Eiko Emori is an artist working in glass. She has a Master of Fine arts degree from Yale University, New Haven, USA,  has attended Académie Grand Chaumière in Paris, France, and has a National Diploma in Design from Central School of Arts & Crafts, London,  England.

Glass training

  • Shared studio at the Rideau Glass Studio, Manotick, Ontario. Mentored by the Studio principal, Alexander Hamilton.
  • Completed workshops at the Studio, Corning Museum of Glass, Corning, USA.
  • Trained in pâte de verre at Sanko glass factory, Tokyo, Japan.

Group exhibitions

  • As a member of AOE Arts Council, participated in “Selections”, art exhibitions at Shenkman Arts Centre, Ottawa, since 2010.
  • As a member of National Capital Network of Sculptors, participated in “Dimensions”, sculpture exhibitionsat St. Brigid Church, Ottawa, 2010 to 2013; and “Nature into Sculpture”, a sculpture exhibition at the Canadian Museum of Nature, Ottawa, 2012.
  • Display tables at the Boutique, Montreal Museums of Fine Arts, Montreal, 2013.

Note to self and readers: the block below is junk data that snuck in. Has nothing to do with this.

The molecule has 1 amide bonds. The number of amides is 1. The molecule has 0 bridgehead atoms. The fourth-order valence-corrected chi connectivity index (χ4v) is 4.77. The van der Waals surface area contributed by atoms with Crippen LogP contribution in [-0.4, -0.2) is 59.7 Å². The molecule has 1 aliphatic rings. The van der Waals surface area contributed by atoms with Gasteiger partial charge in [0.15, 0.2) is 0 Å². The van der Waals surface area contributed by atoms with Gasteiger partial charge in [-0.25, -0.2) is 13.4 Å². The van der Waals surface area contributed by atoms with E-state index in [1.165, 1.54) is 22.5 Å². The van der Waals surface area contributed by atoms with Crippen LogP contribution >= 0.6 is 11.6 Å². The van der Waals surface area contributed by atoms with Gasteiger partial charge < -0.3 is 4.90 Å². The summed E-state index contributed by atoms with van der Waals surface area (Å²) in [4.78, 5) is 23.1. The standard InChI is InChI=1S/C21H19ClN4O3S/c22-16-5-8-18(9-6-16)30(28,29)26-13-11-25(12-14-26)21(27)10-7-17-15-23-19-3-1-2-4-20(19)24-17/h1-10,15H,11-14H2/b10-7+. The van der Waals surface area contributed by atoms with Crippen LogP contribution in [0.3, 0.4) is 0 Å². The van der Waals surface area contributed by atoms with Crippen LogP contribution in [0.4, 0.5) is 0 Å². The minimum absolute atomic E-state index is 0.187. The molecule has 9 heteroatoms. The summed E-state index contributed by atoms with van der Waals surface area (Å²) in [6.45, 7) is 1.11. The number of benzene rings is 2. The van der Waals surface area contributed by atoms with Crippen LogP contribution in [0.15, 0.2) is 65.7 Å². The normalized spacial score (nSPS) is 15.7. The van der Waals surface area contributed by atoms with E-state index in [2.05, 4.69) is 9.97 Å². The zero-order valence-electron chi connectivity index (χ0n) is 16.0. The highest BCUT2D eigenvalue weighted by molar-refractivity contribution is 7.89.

• “The Last Glass Show”, exhibition of glass pieces and photographs, by Glass Art Association of Canada, at Ontario Crafts Council in Toronto, Ontario, 2012, and at the Canadian Clay and Glass Gallery, Waterloo, 2013.
  • “Ontario Craft ’09”, craft exhibition at the Ontario Crafts Council, Toronto, 2009.

Awards and grants received

  • Recipient of Ontario Arts Council’s  Individual Craft Project Grant, 2010.
  • “Distill Cup 2009”. Orange Lava Cup, received Honourable Mention award.

Artist’s Statement

I am fascinated by the way translucent light is transmitted through glass made with the pâte de verre method. It is the challenge of trying to control the variables to produce satisfactory results with the technique that keeps me working hard.

Pâte de verre is an ancient and painstaking process. I try to commune with those ancient craftsmen who toiled away at their craft, gathering sand and chemicals in the desert, sculpting vessels with wax, building plaster moulds, losing wax, charging glass powder, heating the charged moulds with wood fire, removing the plaster carefully after they cool down and then grinding and polishing the resultant glass pieces. Even with the help of electricity, computerized thermostat and purchasing of glass powder, the process is still very time-consuming and cumbersome.

I employ the method revived in France in the early 1900s with some variation and add modern glass-making techniques, such as lampworking and fusing & slumping. I often combine the translucency of pâte-de-verre glass with the transparency of lampworked glass to create pieces that hold a mixture of light qualities: transparent and translucent.